Change It Up: Your H-1B Transfer Option

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Say you went through the process of getting your H-1b visa and moving to the United States to work only to find out your job isn’t the right fit for you. No problem! Once you have an H-1b visa, you can transfer jobs without loosing your visa status so long as the job still qualifies as an H-1b position.

Though the initial H-1b process was daunting, getting your visa transferred is a comparatively simple and risk-free process. All you have to do is find another specialty occupation for which you are academically qualified that accepts H-1b workers. This position must require a bachelor’s degree or higher. Once you’ve secured your status, it will be easier to find employers willing to sponsor you because now all of the hardest part of the legwork and investment is done. You don’t have to stick with a job you hate to keep your visa status.

One of the greatest benefits of H-1b visa status is you can change jobs without loosing your visa status. You don’t have to notify your employer that you plan to transfer, and once your transfer has been approved you still have the freedom to change your mind and stay with your current job. H-1b transfers are not subject to the annual cap, so you won’t have to worry about getting into the lottery. Remember, it’s a new job, not a new visa.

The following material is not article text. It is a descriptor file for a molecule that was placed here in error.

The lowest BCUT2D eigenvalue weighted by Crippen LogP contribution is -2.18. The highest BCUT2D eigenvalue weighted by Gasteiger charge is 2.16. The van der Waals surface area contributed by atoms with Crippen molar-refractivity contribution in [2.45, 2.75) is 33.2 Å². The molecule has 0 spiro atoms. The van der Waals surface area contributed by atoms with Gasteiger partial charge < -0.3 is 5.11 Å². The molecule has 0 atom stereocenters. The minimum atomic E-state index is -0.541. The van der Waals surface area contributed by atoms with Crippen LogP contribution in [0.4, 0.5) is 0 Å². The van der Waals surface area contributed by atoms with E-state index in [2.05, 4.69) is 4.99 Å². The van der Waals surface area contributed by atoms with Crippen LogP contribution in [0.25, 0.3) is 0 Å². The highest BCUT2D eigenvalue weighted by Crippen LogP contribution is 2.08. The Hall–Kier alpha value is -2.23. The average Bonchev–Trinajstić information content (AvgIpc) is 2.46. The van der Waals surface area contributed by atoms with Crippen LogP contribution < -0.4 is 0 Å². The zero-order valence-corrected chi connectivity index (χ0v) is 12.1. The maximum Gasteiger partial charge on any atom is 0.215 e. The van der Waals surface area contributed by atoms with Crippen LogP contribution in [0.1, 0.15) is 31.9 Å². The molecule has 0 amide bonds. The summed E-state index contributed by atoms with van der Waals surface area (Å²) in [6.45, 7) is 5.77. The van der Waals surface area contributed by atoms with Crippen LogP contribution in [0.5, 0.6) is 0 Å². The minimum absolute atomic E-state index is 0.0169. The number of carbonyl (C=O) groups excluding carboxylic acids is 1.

Once your visa is approved, you can take as much time as you want between ending your current job and beginning your new job. How much time you take and what you do with this time is entirely up to you. Some people take this opportunity to travel or visit family. Others dive right into their new job.

You can’t just change jobs without alerting the USCIS. Just like all other visa-related processes, you will have to petition the USCIS for an H-1b transfer. This process takes about 4-8 weeks, but can take more. In this petition, you’ll need to include your last three pay stubs, copies of your immigration paperwork, as well as copies of your educational documents. If your specialized degree is from a country besides the US, you will need to submit a credential evaluation along with your documents to clearly show the value of your education in terms of US academic structures and standards. Don’t submit educational documents without first getting them translated into English and evaluated for US academic equivalence.

Don’t stick it out with a job you hate when you can find fulfillment in your dream job. The hard part is over, you’ve got your H-1b visa status. Now make the most of it.

Sheila Danzig is the director of Career Consulting International at www.TheDegreePeople.com, a foreign credential evaluation agency. They specialize in difficult cases and RFEs, Denials, NOIDs, 3-year degrees, etc. and offer a free review of all H1B, E2, and I140 education at http://www.ccifree.com/.

This article was written by Rebecca Little

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